February 2024: The Magnificent Sellers

The Magnificent Sellers

“In case you haven’t noticed it, and judging by the attendance, you haven’t, the Indians have managed to win a few here and there, and are threatening to climb out of the cellar.” – Harry Doyle in Major League.

“Climb out of the cellar”, well, I prefer the Sellers are climbing out…..”Climbing out of what?”, you may find yourself asking. They are climbing out of their hibernating slumber, awakened to the greatest largesse of perhaps their lifetimes. Valuations in the Nasdaq have reached the ionosphere, and only space is now left.

The “Magnificent Seven” – as titled for its illustrious performance in the stock market – has moved radically since October 2022. The Magnificent Seven as defined by the media contains the stock of  Tesla, Amazon, Apple, Google, Meta,  Microsoft, and of course Nvidia. These seven  have ascended Olympus now as titans of market capitalization.

Price levels for these seven have turned from the Street of Dreams to a daytime nightmare for value investors. Everybody got it right and everybody is a genius. Harry Doyle might ask, “How can these guys lay off pitches that close?”. Well, some of us have seen this before, and now The Magnificent Sellers have emerged. Valuations are so gravely extended that corporate insiders, rather notable ones, have taken to selling some of their holdings. And like a man lost in the desert, investors are drinking the sand while they believe they are in an oasis.

JUST a bit outside

The first notable seller is Jeff Bezos, founder of Amazon, and he has dropped the hammer on the stock selling $6 billion worth of stock in the last week – this is noteworthy because it is a not a small portion of his ownership. Big enough might be a way to say this. Mr. Bezos has a history of catching the top of the market when selling, so we shall see.

Additionally,  Warren Buffett’s Berkshire Hathaway recently disclosed on its year-end 13F filing that it had sold 10 million shares (almost $2 billion) worth of Apple. This is interesting because the stock has continued to drift with a tepid, subpar earnings report and the share price has continued to decline, begging the question, is Berkshire continuing to sell? The more conspiratorial among us might note a rare (and dubiously timed) upgrade of Apple by Bank of America, another large Buffett holding. Coincidence? Perhaps. Only next quarter’s filing will show if Berkshire has continued to sell.

Honorable mention goes to Ernest Garcia for selling $1.8 billion worth of Carvana shares which is jaw-dropping in every direction. (Adam Eagleston would say that owning one share is too much of Carvana.) Mark Zuckerberg – a name a lot of people would know – has divested $1.6 billion dollars worth of Meta for ‘philanthropic reasons’. However, he did lock in that valuation and, lo and behold, he has been a pretty consistent seller around this range (and below).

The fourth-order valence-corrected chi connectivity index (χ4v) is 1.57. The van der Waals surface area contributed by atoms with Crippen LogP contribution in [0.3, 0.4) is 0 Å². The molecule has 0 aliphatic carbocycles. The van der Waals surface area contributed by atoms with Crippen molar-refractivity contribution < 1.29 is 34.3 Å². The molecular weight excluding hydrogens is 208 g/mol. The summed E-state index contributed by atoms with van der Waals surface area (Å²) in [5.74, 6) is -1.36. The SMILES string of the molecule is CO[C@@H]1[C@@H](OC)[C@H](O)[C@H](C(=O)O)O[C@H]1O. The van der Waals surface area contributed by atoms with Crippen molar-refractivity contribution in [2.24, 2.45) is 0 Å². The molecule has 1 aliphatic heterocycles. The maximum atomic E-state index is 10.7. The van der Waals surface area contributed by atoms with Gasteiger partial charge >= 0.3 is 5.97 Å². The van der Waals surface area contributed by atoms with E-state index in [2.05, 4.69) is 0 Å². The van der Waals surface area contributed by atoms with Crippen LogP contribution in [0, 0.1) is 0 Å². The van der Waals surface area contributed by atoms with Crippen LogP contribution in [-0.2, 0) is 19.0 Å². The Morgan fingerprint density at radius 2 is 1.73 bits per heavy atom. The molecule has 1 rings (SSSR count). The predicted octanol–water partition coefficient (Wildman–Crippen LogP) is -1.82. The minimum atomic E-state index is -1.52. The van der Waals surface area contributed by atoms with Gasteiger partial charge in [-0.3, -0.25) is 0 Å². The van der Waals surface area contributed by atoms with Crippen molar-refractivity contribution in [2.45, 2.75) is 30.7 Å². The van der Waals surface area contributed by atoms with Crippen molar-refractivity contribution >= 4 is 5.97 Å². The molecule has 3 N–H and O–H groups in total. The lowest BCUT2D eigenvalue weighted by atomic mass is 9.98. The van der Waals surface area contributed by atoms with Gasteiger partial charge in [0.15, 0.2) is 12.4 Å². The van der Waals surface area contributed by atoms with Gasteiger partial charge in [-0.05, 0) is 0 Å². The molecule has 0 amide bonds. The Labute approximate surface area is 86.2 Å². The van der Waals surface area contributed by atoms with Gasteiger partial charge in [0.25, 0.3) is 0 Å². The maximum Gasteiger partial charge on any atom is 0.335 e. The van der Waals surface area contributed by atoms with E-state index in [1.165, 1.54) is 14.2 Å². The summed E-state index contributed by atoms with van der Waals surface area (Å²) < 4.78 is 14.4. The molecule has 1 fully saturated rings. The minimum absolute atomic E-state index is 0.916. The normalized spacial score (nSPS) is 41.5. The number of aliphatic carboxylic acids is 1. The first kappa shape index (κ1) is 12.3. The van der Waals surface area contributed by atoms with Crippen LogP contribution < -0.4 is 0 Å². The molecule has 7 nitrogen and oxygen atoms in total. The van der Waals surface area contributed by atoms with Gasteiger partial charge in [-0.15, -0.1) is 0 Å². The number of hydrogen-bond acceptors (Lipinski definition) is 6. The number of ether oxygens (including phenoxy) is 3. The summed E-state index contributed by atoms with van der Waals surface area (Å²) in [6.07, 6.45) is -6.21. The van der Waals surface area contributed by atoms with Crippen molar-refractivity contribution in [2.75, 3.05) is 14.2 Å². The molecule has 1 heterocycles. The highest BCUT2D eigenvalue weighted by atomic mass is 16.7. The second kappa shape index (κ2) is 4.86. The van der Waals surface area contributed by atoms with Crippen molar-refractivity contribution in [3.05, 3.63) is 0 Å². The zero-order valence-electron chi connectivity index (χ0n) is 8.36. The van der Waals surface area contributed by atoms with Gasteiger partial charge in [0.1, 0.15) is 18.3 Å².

Reed Hastings, the  CEO of Netflix has recently been reducing his position and has sold $334 million of Netflix shares out of his $5 billion in net worth. And the chairman of Estée Lauder, Leonard Lauder, has sold $1 billion worth of shares in cosmetics giant, Estée Lauder.

So, what do they know that we don’t?

Could it be that they understand that the businesses they run are simply overvalued by the market as it stands? Could it be that they believe that taking some of the money they’ve made from these great companies is worth keeping? We will find out, as time is the arbiter of valuation. To paraphrase the wildly unpopular (in today’s climate) value investor Ben Graham, the market is a voting machine in the short term and a weighing machine in the long term.

At Formidable we believe investors need to understand that when insiders of this magnitude are walking away from some of their ownership to give it to the public markets, the public would be wise not to buy it. However, the $60 billion that has flooded into equities, much of it tech, in the past four weeks represents the biggest buying by retail in two years, indicate few are considering from whom they are buying these shares.

The reality is that the markets are extended in every direction imaginable. There is a blatant disregard for valuation and an incredible amount of hubris relating to how these Magnificent Seven companies are valued on a going-forward basis. My father, the English teacher, would tell me the word “untenable” comes to mind. Can it continue? If prior bubbles are any indication, the answer is yes, though the Magnificent Sellers may be showing us that they simply agree that the prices for their stocks have moved too far, too fast.

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